Very few teams coming off 100-loss seasons head to spring training full of confidence.
The Kansas City Royals are a rare exception.
Fresh off a strong finish to 2018, and after a quiet offseason for the first time in years, the Royals believe they are poised to take another step toward contention. They have a new-look lineup full of speed, a bright young cast of pitchers and the same kind of positive mindset that carried the organization to its first World Series title in three decades in 2015.
"It all started with the progress we made at the end of last season," said Royals manager Ned Yost, who went into last season still recovering from a dangerous fall from a hunting stand on his Georgia farm. "I felt really great where we ended up. It was a great winter. I'm more ready this year than I have been the last couple of years to get back at it."
The Royals started last season with a cobbled-together roster of veterans and prospects, but by August had jettisoned just about everybody with a gray hair. In their place came the next wave of young players, and together they made life miserable for other contenders down the stretch.
Now, that same group is poised to enter a season together for the first time.
Second baseman Whit Merrifield is armed with a new contract after a breakthrough year, and the base-stealing expert is joined by speedsters such as Billy Hamilton and Chris Owings. Adalberto Mondesi finally lived up to his hot-shot prospect billing late in the season, and a cast that includes Ryan O'Hearn, Hunter Dozier and Jorge Soler are poised to take the next step in their development.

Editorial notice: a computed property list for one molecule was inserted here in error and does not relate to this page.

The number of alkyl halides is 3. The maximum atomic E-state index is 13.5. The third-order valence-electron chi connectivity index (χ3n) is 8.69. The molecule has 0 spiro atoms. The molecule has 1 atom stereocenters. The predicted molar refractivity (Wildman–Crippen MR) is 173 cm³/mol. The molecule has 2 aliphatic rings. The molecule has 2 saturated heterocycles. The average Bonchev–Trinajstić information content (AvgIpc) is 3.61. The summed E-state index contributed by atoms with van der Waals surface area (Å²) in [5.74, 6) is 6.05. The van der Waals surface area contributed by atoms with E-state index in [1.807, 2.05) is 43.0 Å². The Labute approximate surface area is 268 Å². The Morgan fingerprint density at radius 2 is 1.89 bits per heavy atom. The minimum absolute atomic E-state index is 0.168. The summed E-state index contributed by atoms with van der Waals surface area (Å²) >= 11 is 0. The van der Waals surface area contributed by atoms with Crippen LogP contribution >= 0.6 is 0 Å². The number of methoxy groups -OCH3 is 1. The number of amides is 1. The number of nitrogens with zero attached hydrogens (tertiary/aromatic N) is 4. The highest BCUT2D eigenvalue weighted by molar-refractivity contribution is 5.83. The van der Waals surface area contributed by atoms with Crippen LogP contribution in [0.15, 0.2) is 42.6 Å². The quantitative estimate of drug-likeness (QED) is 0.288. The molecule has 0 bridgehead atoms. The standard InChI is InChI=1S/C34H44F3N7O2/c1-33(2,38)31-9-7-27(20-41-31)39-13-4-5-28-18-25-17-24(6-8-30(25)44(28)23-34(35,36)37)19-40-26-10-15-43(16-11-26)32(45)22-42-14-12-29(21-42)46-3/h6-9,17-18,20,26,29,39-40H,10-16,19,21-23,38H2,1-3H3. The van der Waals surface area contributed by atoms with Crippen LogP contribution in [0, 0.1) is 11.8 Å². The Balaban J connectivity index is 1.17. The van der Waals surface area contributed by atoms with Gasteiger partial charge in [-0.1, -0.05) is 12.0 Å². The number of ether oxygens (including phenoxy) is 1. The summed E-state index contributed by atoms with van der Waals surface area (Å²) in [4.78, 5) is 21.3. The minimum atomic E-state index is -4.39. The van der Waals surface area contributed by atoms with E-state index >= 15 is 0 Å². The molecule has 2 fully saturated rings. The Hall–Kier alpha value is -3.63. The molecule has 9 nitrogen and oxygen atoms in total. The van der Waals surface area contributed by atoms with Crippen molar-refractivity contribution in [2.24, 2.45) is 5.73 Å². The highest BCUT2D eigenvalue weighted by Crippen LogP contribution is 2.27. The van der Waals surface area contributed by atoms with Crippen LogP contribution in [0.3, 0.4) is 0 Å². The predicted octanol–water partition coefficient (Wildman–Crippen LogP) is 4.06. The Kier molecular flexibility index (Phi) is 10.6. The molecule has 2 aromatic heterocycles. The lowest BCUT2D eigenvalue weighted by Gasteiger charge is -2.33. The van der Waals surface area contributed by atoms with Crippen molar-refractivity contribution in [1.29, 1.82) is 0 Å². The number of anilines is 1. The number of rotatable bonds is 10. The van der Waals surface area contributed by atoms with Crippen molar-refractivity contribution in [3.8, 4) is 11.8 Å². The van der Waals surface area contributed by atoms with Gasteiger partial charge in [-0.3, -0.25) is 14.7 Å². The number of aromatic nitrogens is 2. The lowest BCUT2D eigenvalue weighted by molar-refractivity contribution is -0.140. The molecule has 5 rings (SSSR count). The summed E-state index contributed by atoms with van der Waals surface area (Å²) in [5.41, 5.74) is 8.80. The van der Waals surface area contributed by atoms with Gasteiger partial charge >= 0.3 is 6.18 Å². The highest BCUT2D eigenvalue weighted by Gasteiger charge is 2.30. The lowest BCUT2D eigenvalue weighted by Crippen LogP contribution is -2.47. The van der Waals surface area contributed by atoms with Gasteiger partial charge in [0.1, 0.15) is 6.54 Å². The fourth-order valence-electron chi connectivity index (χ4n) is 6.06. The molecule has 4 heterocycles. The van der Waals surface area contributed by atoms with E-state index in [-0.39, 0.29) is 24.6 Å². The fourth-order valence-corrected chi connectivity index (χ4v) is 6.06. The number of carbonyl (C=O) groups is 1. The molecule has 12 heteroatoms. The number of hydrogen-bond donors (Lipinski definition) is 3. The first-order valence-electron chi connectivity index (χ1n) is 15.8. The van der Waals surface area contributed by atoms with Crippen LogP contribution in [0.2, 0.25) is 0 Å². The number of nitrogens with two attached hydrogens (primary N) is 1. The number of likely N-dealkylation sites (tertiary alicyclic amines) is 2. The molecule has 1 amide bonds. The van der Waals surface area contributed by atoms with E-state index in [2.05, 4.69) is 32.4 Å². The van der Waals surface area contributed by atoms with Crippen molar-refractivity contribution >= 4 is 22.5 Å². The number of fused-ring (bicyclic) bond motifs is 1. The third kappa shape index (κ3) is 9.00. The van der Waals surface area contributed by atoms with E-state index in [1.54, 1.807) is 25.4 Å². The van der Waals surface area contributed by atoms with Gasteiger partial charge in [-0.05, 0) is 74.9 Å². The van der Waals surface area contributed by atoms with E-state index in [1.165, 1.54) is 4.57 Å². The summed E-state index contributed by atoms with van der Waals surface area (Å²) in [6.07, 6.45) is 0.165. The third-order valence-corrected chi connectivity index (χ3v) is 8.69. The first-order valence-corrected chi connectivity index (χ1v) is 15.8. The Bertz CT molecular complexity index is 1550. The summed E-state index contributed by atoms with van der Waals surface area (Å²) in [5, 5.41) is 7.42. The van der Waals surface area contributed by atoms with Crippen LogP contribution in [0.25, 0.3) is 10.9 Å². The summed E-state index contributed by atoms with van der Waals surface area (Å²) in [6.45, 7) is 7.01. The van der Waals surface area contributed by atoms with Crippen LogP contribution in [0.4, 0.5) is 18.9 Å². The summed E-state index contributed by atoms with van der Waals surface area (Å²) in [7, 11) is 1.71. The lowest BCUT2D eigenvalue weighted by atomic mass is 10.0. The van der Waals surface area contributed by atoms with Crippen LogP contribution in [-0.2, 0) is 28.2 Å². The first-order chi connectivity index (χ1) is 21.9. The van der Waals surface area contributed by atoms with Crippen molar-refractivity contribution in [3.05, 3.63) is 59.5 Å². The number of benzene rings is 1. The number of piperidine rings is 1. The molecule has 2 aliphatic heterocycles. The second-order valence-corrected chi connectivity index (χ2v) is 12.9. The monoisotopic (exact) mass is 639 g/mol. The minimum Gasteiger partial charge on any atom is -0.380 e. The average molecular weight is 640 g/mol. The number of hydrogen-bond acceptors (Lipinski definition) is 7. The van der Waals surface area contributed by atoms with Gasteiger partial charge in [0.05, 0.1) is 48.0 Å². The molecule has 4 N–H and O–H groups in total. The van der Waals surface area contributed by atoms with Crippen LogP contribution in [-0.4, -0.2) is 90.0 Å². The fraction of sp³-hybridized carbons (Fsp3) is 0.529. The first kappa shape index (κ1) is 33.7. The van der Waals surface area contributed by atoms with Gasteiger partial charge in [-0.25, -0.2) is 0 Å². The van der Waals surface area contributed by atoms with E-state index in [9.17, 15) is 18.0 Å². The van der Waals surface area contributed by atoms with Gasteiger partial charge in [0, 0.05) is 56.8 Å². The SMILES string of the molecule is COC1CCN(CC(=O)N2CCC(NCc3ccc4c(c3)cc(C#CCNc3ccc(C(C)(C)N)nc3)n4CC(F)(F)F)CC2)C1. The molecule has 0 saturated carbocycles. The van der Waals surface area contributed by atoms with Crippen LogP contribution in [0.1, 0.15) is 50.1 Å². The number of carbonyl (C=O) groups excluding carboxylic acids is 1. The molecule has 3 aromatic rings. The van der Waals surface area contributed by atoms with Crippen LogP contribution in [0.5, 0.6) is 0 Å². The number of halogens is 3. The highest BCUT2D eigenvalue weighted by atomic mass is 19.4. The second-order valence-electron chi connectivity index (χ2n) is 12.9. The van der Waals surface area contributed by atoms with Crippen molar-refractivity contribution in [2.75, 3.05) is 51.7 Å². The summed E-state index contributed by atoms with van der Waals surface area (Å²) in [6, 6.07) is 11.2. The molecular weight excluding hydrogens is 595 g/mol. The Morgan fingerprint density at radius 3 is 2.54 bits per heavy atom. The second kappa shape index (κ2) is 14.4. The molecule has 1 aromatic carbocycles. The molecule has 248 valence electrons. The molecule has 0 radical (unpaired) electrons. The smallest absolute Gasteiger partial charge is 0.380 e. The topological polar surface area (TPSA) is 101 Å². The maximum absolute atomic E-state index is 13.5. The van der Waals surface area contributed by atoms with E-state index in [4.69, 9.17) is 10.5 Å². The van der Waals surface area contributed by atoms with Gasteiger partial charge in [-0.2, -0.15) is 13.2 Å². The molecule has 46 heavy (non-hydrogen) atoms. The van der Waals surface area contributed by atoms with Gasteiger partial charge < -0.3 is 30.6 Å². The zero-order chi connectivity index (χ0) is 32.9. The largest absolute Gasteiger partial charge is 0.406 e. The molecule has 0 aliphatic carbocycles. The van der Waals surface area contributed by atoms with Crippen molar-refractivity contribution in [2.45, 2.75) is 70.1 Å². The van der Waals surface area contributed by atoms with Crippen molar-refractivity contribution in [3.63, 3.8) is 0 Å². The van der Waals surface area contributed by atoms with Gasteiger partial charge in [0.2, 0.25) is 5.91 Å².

Brad Keller is poised to start opening day, anchoring a young but tantalizing rotation that includes Jakob Junis and erstwhile building blocks Ian Kennedy and Danny Duffy.
If the bullpen, which was among the worst in the big leagues a year ago, manages to come together early this season, the Royals believe they can hang around well into the summer.
"I like our identity. I know we're going to play good defense and I know we'll be able to steal bases. That's the thing that gives us some comfort, if there is such a thing," Royals general manager Dayton Moore said. "If there's anything that still has to be sorted out, it's our pitching. I think we have enough talented arms. They're just going to have to go out there and produce."
After two straight losing seasons, the Royals are aiming for .500 or better this season.
"You kind of press the reset button. When you go home for four months it's hard to feel that momentum when you get back," Duffy said, "but it's definitely promising to see what Dozier and O'Hearn were able to do at the end of last season. Obviously, Keller was incredible. What a pickup. I feel like we should have some kind of confidence going into this year."
The season opener comes at home March 28 against the Chicago White Sox.